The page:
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Uber Transformation

uber-taxiCar-sharing services like Uber “could well transform transportation the way Amazon has altered shopping,” writes Farhad Manjoo in The New York Times (6/12/14). It’s the combination of “slick, user-friendly software and mountains of data” that is “ultimately making many modes of urban transportation cheaper, more flexible and more widely accessible to people across the income spectrum.” The net of this, so to speak, is “the potential to decrease private car ownership.”

If this happens, Uber, Lyft and other car services “could help lower the cost of living in urban areas, reduce the environmental toll exacted by privately owned automobiles … and reallocate space now being wasted on parking lots to more valuable uses, like housing. Paradoxically, some experts say, the increased use of ride-sharing services could also spawn renewed interest in and funding for public transportation, because people generally use taxis in conjunction with other forms of transportation.”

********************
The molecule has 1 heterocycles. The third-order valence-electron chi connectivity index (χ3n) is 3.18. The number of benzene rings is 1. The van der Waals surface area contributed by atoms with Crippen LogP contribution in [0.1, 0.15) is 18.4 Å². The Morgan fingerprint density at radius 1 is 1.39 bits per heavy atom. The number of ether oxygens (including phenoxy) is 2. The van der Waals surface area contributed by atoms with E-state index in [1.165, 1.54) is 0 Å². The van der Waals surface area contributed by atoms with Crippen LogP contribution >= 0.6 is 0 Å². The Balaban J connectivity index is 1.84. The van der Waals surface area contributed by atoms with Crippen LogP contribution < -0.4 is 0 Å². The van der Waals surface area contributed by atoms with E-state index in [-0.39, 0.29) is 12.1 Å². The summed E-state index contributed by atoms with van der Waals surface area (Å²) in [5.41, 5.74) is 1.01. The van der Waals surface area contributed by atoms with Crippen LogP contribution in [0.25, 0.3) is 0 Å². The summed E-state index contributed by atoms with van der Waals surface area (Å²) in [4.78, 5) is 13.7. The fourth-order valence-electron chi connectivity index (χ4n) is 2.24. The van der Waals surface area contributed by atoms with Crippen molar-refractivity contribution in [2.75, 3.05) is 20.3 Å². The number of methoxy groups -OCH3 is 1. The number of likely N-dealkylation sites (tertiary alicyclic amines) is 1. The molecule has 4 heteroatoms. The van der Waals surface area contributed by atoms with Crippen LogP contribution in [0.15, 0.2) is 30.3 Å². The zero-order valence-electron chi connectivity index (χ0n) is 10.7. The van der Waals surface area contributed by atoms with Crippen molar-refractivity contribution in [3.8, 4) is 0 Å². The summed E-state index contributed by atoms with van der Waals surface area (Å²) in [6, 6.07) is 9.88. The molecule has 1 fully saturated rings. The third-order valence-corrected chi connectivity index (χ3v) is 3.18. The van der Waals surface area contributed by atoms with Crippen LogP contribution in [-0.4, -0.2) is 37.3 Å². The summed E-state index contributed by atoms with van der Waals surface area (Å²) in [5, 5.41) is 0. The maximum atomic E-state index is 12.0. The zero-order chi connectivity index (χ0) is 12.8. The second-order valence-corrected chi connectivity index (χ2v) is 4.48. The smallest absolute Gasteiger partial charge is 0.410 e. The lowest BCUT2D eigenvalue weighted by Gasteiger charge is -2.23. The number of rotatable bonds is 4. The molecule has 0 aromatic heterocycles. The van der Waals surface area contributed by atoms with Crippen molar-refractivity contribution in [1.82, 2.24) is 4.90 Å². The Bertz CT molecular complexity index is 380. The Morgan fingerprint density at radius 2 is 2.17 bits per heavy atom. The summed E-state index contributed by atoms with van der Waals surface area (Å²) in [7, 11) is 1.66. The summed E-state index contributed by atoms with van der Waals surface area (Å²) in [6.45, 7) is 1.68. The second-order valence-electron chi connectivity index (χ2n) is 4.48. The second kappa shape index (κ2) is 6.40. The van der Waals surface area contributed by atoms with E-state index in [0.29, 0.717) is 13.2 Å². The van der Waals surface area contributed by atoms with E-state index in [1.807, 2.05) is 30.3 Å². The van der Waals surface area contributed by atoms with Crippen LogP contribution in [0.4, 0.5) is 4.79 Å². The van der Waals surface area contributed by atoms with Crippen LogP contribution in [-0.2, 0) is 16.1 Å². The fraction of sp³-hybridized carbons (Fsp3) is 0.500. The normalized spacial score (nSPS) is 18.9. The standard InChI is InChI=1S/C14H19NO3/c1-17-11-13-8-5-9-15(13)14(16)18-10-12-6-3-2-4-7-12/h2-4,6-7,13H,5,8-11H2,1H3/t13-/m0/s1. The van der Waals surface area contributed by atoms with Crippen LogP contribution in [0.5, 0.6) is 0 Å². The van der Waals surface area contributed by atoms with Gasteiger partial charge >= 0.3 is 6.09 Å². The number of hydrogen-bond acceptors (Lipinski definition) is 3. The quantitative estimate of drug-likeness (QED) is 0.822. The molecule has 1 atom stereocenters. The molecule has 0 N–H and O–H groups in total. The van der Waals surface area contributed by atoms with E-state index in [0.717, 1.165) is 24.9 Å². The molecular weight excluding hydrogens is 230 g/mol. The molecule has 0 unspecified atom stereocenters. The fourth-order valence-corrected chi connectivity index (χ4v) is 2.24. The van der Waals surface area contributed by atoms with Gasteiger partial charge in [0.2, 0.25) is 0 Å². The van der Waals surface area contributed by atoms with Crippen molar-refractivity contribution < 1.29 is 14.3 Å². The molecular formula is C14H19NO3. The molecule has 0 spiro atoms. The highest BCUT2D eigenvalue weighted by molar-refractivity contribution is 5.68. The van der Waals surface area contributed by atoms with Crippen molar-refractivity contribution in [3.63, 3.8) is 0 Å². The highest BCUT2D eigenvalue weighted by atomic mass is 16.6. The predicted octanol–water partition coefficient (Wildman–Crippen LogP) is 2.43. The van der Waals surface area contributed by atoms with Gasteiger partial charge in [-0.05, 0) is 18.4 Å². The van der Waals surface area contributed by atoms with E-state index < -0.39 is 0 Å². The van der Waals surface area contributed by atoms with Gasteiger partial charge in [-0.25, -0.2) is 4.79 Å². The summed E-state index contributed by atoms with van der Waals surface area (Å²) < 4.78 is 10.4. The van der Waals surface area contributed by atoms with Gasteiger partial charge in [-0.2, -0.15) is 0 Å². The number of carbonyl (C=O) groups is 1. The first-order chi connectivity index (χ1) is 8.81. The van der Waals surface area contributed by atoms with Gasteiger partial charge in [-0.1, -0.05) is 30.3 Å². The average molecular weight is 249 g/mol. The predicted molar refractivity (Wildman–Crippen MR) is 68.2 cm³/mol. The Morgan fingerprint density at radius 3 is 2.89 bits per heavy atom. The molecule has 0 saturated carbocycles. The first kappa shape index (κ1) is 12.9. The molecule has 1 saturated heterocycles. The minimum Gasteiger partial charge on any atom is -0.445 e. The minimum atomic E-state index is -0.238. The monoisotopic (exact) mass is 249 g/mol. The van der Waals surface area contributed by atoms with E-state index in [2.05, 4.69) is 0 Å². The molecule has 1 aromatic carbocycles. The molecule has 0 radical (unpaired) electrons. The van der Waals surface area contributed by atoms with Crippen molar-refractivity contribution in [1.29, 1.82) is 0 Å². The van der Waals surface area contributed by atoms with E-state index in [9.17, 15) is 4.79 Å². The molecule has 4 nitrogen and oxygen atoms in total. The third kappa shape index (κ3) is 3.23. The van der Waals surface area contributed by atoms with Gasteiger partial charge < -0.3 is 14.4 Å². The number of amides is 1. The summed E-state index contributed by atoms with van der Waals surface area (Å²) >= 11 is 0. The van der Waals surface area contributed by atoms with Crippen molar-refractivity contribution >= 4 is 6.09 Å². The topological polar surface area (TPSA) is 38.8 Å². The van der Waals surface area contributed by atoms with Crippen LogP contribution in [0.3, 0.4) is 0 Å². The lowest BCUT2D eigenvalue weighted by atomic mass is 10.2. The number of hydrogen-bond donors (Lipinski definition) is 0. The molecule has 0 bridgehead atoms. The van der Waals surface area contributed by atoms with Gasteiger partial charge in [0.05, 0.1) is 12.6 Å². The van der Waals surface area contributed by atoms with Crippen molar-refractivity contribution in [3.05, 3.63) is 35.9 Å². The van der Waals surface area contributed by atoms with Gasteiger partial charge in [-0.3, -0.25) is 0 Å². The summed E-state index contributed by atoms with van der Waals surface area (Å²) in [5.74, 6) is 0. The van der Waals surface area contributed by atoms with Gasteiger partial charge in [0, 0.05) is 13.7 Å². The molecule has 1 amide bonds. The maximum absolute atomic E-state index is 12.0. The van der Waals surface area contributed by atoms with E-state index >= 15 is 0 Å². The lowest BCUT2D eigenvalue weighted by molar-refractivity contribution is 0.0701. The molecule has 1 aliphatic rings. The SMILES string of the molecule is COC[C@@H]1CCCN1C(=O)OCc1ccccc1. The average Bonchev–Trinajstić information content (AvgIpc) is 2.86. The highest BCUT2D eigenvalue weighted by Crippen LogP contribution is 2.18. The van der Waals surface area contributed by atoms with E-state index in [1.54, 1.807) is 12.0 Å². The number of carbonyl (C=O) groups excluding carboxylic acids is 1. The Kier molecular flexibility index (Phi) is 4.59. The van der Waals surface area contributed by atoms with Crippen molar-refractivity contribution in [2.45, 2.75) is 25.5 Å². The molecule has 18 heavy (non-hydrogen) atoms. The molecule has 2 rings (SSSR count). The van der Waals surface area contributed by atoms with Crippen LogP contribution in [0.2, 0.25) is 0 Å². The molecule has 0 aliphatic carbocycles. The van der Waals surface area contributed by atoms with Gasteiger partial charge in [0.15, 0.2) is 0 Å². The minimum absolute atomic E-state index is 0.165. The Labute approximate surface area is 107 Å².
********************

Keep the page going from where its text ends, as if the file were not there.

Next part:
Ride-sharing could also benefit the poorest consumers most, as they “rely heavily on taxis for trips that aren’t practical through public transportation.” As ride-sharing services grow and compete, prices should decline, which could also enable two-car households to “get by with owning just a single vehicle.” For now, however, Uber is “the target of protests across Europe … has been accused of a reckless attitude toward safety, of price-gouging its customers, of putting existing cabbies out of work and evading regulation.”